The Royal Garrison Church of St George in Woolwich was destroyed by a flying bomb on 13 July 1944
It has now been preserved as a memorial garden containing the VC memorial of the Royal Artillery Regiment.The remains are still regarded as consecrated ground and host services for the Royal Artillery Barracks.
The church walls survived the attack as did some of the decorative features along with the alter and mosaic of St George and the dragon. Marble tablets containing names of gunners awarded the Victoria Cross, dating back to the Crimea War, also survived.
This neglected Grade II listed buiding, built in 1867, has just been
awared a grant from the Heritage Lottery Fund. A fabric roof will offer
protection against the elements and once finished will be open to the public.
I have tried to avoid mentioning the Olympics as it seems too easy a subject. London already creaks under the weight of 3.5 million people using public transport each day but the Olympics will attract a further 3 million (each day). Needless to say Londoners are bracing themselves for meltdown despite what officialdom may lead the world to believe. I hope it goes well but at what cost to London.
The official Olympic site and village to the east of London has been built on time which bodes well for the event. Unfortunately so has this monstrosity on Woolwich Common, which is home to the shooting events and paraplegic archery.
Ironically built along side Ha Ha Road this £40 million, temporary venue will leave no lasting 'Olympic legacy' and will be dismantled as soon as the show leaves town. This is not such a bad idea for such an ugly building but what a waste of money and what a wasted opportunity.
Its logical for Woolwich to be used as the Olympic shooting events venue given it's historic links to the Woolwich Arsenal and barracks. Unfortunately the backdrop to the event will be a 62ft high ballistic screen to avoid the locals being shot. The original artists impression, that formed part of the official Olympic bid, was of a female participant taking aim in front of the Grade II listed, Royal Artillery barracks, the longest
Georgian terrace in Europe. Now the world will just see a large screen and something that looks like a giant bouncy castle off the set of Dr Who.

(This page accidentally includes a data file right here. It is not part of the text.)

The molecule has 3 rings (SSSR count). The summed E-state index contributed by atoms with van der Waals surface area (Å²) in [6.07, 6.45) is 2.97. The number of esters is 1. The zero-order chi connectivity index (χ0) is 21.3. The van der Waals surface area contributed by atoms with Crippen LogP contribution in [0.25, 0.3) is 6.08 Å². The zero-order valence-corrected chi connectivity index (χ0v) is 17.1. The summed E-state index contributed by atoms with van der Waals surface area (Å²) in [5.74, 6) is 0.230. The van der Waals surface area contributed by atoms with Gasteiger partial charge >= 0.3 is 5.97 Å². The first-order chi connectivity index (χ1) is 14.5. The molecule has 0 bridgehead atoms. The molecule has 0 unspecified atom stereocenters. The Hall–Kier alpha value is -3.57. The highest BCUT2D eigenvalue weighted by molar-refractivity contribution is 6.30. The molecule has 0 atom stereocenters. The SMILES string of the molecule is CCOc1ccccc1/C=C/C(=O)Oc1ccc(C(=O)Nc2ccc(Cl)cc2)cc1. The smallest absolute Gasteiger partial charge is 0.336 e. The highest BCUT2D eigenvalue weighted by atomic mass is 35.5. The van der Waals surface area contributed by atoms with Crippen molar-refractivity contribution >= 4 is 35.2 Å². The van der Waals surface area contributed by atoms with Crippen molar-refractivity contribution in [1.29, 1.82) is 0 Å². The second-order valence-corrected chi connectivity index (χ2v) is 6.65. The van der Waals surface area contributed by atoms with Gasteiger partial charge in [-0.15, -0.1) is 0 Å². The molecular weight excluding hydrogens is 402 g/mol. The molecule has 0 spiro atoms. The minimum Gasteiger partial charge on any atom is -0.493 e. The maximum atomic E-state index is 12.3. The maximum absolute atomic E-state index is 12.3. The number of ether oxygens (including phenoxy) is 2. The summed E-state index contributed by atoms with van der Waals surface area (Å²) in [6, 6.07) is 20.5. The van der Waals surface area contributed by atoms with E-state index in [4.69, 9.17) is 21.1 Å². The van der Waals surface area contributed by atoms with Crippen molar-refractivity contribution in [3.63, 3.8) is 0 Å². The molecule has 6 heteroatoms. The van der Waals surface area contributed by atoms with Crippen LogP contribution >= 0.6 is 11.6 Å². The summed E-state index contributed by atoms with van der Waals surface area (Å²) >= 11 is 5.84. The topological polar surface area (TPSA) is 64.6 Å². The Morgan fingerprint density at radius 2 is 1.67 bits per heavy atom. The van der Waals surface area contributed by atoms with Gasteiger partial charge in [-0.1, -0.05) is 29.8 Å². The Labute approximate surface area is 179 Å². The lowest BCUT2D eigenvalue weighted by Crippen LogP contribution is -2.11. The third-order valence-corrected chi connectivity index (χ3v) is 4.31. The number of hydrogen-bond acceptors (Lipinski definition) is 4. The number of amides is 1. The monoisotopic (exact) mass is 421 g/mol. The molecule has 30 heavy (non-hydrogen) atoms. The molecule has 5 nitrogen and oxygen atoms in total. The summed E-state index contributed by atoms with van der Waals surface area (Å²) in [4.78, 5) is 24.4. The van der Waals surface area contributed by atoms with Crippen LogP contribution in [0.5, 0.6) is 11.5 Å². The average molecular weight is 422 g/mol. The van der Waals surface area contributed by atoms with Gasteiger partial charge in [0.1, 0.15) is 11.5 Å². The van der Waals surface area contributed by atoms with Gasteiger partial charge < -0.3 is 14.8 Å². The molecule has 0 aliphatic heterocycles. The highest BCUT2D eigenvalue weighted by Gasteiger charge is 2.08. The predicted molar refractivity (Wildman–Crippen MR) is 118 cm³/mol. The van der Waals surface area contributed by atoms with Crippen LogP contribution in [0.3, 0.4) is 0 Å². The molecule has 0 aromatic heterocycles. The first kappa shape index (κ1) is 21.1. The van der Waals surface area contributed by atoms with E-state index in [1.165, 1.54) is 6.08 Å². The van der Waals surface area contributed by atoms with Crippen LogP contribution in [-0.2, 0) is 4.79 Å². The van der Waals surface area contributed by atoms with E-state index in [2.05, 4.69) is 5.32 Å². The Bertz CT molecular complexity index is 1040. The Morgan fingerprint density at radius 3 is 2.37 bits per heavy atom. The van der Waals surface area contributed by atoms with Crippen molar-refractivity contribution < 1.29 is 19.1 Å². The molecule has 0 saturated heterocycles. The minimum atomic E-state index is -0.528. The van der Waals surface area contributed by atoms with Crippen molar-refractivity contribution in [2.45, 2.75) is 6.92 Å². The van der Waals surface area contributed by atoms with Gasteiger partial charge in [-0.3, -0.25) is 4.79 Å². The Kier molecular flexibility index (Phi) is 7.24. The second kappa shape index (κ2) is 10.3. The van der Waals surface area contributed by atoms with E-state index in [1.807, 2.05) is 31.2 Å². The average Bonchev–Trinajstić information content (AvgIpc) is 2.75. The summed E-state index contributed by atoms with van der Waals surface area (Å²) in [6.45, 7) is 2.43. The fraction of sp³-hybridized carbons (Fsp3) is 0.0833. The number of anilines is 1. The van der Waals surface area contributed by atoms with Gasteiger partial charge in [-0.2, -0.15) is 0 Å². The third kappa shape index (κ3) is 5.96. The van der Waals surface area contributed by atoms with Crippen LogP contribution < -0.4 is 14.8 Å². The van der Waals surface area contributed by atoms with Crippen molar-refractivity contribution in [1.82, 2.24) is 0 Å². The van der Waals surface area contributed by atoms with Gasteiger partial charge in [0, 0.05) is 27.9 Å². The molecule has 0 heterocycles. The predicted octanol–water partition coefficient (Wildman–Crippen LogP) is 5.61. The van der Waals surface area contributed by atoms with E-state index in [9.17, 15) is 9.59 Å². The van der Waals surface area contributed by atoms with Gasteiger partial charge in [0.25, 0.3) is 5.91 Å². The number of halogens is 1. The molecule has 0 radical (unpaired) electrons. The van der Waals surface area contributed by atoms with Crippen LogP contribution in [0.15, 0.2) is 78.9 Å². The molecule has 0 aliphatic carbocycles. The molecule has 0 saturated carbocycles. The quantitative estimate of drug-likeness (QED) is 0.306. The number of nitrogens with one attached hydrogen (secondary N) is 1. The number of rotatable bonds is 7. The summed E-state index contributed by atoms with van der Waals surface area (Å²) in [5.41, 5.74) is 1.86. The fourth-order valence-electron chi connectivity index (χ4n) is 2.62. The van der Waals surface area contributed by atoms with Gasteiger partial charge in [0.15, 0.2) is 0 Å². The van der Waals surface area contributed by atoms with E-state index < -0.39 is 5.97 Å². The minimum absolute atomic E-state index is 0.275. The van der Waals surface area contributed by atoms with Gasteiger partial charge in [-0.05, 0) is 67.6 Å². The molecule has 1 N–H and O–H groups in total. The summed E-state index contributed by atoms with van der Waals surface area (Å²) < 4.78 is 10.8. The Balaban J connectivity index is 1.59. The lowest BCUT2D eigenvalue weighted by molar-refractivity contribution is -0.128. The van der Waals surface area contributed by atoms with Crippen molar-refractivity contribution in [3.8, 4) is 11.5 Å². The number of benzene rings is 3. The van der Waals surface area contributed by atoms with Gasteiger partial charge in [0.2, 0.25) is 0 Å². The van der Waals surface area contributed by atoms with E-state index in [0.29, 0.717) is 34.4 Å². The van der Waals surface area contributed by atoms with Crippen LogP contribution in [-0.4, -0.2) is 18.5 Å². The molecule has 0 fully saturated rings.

London's fringe theatreland includes a healthy amount of 'theatre pubs' in Islington.
The Hen & Chickens, on Highbury Corner, has been a theatre pub for over 10 years. It's comedy nights have cult status with the likes of the Mighty Boosh, Russel Brand and Jimmy Carr all appearing here.
The Hope and Anchor is not a theatre pub but back in to late 70's and 80's was one of the most important live music venues in London. The cellar was key to the 70's punk scene and such bands as U2 and Elvis Costello also performed here. U2 played on 4 December 1979 in front of only nine paying punters.
And then there was Madness. Filmed on the stairs to the cellar and on stage at this fine old venue.
The Kings Head in Upper Street is the daddy of all theatre pubs. Actors who have appeared here include Hugh Grant, Joanna Lumley and Alan Rickman. This is no amateur hour.
Now a Watersons book shop this building was once Wiltons Music Hall, a 1,800 seat auditorium, which also contained 10 bars. It was one of London's most famous music halls.
The Old Red Lion has only been a theatre pub since 1979 but is one of London's oldest pubs, occupying this site sine 1415, when Islington was just a rural village. The theatre seats only 60 and operates "a pay what you can" scheme on Thursday's.
Temple Place, or Astor House as it is also known, was built by the American
William Waldorf Astor (31 March 1848 – 18 October 1919) on the Victoria
Embankment in 1895 as a home for the Astor family. The architect was John
Loughborough Pearson regarded as the founder of Modern Gothic and is an Arts
& Craft gold mine.
is now the home of the Bulldog Trust (hence the sign) which gives financial and
advisory help to charities and aims to inspire philanthropy.
Two Temple Place has now opened its doors to the general
public as an exhibition space to display publicly-owned art from around the UK.
The first exhibition featured William Morris: Story, Memory, Myth. It was
The entrance features two bronze lamp standards of small boys. One holds a telephone, the other a globe to signify the new age of
Astor’s favourite novel was Alexandre Dumas, “The Three
Musketeers” and he commissioned Thomas Nicholls to carve mahogany newel posts
of D’Artagnan, Madame Bonacieux, Aramis
and other characters from the story. The stair well is finished off with a
stained glass roof.
Unfortunately photography was not allowed inside
the building but click here for a glimpse of the interior.
Cleopatra’s Needle on Victoria Embankment is one of a
pair. The other is in Central Park, New York. London’s needle was presented to
the UK in 1819 by Muhammad Ali the ruler of Egypt and Sudan to commemorate
Nelsons victory in the Battle of the Nile and Abercromby’s victory at
The 21 metre, 224 ton obelisk is misnamed as it has no
connection to Cleopatra who ruled 1,000 years after it was created, which was
during the reign of Pharaoh Thutmose III.
needle remained buried in sand for over two thousand years which helped
preserve the hieroglyphics (until Londons polluted air got at it). In 1877 a
bespoke craft was commissioned to tow the needle from Egypt to London and was
almost lost during bad weather in the Bay of Biscay, when six crew were lost
trying to stabilise the craft
It was finally erected in its current position on 12
Cleopatra's Needle is flanked by two fake Egyptian
sphinxes cast in bronze. The stone base of each was damaged on 4 September 1917
in a German air raid. The shrapnel damage can still be seen to this day.